1. Bring the water, sugar, lemon peel, ginger, cardamom/clove/cinnamon, and vanilla bean seeds to a boil in a saucepan. Cook until sugar dissolves and then reduce heat to a simmer and cook uncovered until liquid has thickened slightly, about 10 minutes.
  2. Add peaches to pan. Cover peaches with parchment paper and add some weight to hold it down (I used a lid for a smaller pot). Simmer until peaches start to soften, about 4-5 minutes. Remove from heat and let cool completely. Store in the fridge in the poaching liquid until you are ready to use.

Prepare your poaching liquid

Poach the peaches! Cover them with parchment and hold it down... get creative!

Pastry

  • 2 1/2 cups all purpose flour
  • 1 tsp salt
  • 1 tsp sugar
  • 1 cup cold, unsalted butter, cut into small pieces
  • 1/4 to 1/2 cup ice water
  1. One of the disks ready for rolling!

    Place flour, salt and sugar in bowl and whisk together.

  2. Add butter and cut in with a pastry blender quickly (you can do this in a food processor too) until the mixture has a coarse crumb. Drizzle 1/4 cup of water over the mixture and work with the blender (or in the food processor). The dough should just start to hold together. If it doesn’t add more water, 1 tablespoon at a time.
  3. Divide dough in half and place on two sheets of plastic wrap. Gather the plastic wrap around the dough loosely and press into a disk (may need a rolling pin). Refridgerate until firm – 1 hour to 1 day.

Assembly of Hand Pies

  1. Rolled and Cut

    On a floured surface, roll out 1 disk of dough until it is about 1/8 of an inch thick. Now you can do it one of two ways, depending on how you want your hand pies: either cut out 3-inch rounds or cut out 4-inch rounds. If you do the 3 inch ones, you will place 1/4 of a peach (that is half of a half) between two rounds whereas if you do the bigger round, you can place it on one side of the round of dough and wrap the other side over the top. Don’t do this yet, just prepare the rounds. Place them on a parchment lined cookie sheet and refrigerate or freeze until firm (about 30 minutes).

  2. Prebaked: note the two different styles and the slits in the tops.

    Remove the peaches from the liquid and using paper towels, blot the peaches and then cut the halves in half. Place 1/4 in the center or on the side of a round (see previous step) and cover with the other half or the other side of the dough. Press edges together to seal. I found that the peach liquid was enough to hold this but if you need to, you can brush with water. Refrigerate about 30 minutes.

  3. Preheat oven to 425°F. Using a sharp knife, cut slits in the tops of the pies. Brush with water or milk and sprinkle with sugar (I used turbinado). Bake for 15 min and then reduce heat to 350°F. Continue baking until the pastry is golden brown, about 15-20 min more. Transfer pies to a cooling rack to cool completely.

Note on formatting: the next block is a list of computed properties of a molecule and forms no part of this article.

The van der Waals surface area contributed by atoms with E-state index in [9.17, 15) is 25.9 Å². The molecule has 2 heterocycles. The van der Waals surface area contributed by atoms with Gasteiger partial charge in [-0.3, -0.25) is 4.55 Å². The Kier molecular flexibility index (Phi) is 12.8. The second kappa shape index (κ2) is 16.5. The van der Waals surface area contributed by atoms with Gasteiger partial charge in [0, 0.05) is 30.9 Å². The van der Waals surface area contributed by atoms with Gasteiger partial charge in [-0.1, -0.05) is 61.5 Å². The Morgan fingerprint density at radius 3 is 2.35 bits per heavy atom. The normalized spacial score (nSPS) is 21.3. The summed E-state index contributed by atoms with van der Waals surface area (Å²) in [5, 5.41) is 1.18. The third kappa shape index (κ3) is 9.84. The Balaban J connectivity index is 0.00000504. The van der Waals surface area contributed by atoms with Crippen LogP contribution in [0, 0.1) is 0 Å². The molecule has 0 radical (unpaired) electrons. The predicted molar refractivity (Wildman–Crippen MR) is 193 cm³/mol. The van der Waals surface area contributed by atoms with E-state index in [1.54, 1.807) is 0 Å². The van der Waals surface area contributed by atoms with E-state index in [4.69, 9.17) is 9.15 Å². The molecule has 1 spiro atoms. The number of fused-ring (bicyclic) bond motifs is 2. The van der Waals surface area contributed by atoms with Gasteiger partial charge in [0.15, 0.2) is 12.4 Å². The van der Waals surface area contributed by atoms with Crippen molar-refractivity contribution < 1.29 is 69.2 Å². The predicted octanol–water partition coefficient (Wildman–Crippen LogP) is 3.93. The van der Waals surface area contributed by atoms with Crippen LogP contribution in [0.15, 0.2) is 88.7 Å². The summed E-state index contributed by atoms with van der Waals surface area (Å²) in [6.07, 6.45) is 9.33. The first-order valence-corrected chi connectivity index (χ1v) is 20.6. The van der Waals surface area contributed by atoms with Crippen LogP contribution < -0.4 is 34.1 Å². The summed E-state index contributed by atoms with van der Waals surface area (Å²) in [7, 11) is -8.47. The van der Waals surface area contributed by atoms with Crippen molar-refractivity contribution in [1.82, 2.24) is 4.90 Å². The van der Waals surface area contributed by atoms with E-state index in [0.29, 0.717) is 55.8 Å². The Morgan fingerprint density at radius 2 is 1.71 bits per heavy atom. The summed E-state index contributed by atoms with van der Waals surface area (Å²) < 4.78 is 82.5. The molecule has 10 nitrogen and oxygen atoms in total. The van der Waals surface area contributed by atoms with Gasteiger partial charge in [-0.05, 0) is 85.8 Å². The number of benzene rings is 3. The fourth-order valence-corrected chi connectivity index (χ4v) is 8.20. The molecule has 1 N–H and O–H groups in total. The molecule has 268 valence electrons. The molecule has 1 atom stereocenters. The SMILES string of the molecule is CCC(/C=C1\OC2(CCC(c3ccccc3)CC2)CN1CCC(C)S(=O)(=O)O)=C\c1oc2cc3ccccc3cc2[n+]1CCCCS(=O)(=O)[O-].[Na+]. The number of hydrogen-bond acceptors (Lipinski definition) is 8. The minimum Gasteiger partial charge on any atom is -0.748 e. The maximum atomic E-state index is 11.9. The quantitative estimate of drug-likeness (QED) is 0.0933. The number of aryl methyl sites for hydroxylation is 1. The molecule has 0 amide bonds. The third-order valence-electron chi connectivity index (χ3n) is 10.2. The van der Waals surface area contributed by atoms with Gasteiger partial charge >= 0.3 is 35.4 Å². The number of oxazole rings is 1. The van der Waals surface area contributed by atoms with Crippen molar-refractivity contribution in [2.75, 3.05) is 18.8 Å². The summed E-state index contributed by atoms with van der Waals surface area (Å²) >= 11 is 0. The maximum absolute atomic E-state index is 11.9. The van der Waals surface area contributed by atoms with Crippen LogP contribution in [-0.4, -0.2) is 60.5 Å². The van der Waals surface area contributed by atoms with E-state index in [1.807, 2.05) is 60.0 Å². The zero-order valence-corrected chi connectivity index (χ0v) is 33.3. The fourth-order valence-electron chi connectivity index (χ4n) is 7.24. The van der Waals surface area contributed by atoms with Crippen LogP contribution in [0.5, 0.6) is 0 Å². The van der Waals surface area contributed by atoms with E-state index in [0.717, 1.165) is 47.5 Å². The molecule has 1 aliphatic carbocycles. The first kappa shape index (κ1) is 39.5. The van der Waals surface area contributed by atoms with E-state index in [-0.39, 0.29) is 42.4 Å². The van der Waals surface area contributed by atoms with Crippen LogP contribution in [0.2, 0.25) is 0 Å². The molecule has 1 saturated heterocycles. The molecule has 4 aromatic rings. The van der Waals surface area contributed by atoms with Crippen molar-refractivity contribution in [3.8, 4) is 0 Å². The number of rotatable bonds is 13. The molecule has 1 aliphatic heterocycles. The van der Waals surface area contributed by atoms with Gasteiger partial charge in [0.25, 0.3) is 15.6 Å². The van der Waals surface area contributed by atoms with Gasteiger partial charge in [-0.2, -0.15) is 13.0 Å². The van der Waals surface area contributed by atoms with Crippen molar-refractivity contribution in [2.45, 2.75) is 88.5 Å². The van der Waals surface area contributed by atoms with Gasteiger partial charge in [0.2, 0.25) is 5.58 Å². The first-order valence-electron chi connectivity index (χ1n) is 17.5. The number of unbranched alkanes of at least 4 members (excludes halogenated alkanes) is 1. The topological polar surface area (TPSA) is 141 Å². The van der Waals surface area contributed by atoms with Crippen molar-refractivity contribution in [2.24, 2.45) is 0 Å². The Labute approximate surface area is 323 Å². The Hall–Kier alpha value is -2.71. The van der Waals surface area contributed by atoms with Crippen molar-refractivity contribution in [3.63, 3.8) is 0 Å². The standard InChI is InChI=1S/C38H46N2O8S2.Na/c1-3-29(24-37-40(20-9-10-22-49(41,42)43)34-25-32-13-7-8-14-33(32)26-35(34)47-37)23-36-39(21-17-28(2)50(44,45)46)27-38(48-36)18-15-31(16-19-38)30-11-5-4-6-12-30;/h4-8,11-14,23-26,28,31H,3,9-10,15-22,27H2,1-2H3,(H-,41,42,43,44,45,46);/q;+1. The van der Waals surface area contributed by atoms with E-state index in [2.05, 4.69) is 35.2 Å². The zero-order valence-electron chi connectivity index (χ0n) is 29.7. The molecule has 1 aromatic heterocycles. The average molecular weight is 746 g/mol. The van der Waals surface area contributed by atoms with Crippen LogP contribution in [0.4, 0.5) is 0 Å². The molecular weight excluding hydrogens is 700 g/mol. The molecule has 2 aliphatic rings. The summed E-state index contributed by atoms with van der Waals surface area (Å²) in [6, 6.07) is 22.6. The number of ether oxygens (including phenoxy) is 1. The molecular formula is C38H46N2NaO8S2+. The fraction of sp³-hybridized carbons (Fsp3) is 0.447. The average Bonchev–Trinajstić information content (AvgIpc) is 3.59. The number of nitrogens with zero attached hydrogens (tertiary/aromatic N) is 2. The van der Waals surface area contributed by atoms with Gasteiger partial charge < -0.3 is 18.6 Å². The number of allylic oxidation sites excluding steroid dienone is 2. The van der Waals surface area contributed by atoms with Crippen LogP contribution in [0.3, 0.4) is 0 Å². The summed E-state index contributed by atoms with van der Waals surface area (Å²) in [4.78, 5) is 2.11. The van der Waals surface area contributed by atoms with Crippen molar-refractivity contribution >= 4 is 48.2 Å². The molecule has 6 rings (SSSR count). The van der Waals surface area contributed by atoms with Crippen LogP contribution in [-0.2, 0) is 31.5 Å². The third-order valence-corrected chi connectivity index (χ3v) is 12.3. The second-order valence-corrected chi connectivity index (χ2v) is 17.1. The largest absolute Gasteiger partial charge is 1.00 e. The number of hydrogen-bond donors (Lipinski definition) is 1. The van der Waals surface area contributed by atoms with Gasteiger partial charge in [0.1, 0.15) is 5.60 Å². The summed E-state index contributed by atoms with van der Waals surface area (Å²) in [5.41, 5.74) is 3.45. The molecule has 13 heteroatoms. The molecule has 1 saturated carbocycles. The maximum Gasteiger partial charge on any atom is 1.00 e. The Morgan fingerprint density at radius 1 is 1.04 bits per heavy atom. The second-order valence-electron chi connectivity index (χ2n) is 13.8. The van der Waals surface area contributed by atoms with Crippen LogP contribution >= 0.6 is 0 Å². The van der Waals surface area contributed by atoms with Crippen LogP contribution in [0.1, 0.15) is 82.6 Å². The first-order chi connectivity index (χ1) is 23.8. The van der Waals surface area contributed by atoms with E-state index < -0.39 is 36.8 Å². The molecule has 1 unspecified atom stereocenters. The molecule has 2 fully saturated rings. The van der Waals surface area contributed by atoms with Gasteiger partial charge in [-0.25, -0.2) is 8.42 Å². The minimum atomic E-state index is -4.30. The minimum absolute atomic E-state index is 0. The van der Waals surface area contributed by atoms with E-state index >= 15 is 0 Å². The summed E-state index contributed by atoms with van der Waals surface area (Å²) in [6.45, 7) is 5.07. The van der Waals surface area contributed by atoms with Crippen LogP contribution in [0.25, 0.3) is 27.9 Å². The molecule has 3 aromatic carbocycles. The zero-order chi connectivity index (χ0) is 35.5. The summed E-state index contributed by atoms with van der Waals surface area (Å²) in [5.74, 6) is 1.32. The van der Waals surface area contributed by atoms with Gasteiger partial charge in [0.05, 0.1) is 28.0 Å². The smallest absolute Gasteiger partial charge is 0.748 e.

Finished and cooling... nicely browned

Here's one I took a bite out of! The pastry wasn't perfect but it was somewhat flaky!


Death by Ferraro Rocher Trifle (or should I call it Nutella Trifle?)

Ferraro Rocher Trifle

I have two friends that I bake for regularly that are frequently mentioned in this blog, not by name of course! They, like me, love food and frequently talk about it. I think that this recipe may have been a favourite for one of them – and that is saying A LOT. Every time I have seen them lately, he mentions this dessert and has a new comment about it. He has asked if he can pay me to make it for him so he can take it to potluck dinners – and of course claim that he made it! And really I didn’t even make it as well as I could have – I would have used Frangelico if there weren’t kids eating it!

Anyways, it is based on a chocolate trifle like dessert known as Death by Chocolate (I often just call it “Chocolate Mess” as it ends up looking like that once served) but it is a Chocolate-Hazelnut Trifle rather than just straight up chocolate. Basically I had a layer of my favourite chocolate cake in the freezer and wanted to use it without making anything that would take a ton of time. Also, I had Ferraro Rocher’s that someone had given me but I was afraid to open them as I have a fear that I will eat them all! So put that together with some Nutella and you have “Death by Ferraro Rocher”! Here are the layers:

Chocolate cake layer from the freezer

Chocolate Hazelnut Trifle

Chocolate Cake or Brownies, cut up in 1inch cubes
Use your favourite recipe or just buy a cake mix if you are being lazy! Although you do want a good cake, it isn’t as important to make sure it is moist since everything else in the dessert ensures lots of moisture!

1/2 cup Frangelico, Kahlua, Chocolate Hazelnut Tea (for the kid friendly version!), or any liquid that has a little sweetness/flavour to add

Nutella Cream Cheese Mousse

Nutella Mousse
3/4 cup Nutella
1 8 oz pkg cream cheese, softened
4-8 Tb milk/cream
Beat all together until smooth. Add enough milk to ensure a pudding like consistency.

Whipped Cream
1 cup whipping cream
1/4 cup sugar
1 tsp vanilla
Whip cream until soft peaks form. Add sugar and vanilla and beat a little more but not too much!

 6 Ferraro Rocher’s, chopped roughly

Cake, mousse, whipped cream, Ferraro Rochers, Repeat!

Assembly:

  1. Arrange half of the chocolate cake pieces in the bottom of your bowl (I like using my trifle bowl but any deep bowl will do – it is nice to use a clear one so you can see the pretty layers!).
  2. Drizzle 4 Tb of Frangelico/whatever you are using over the top of the cake pieces.
  3. Spread half of the Nutella mousse over the cake evenly. I tend to put it in ‘glops’ and then spread it out evenly.
  4. Spread half of the whipped cream over the mousse.
  5. Sprinkle half of the chopped Ferraro Rocher’s over the whipped cream.
  6. Repeat all layers.
  7. Refrigerate at least 1 hour before serving. You can make it ahead of time and refrigerate overnight too.

Look at those lovely layers of deliciousness!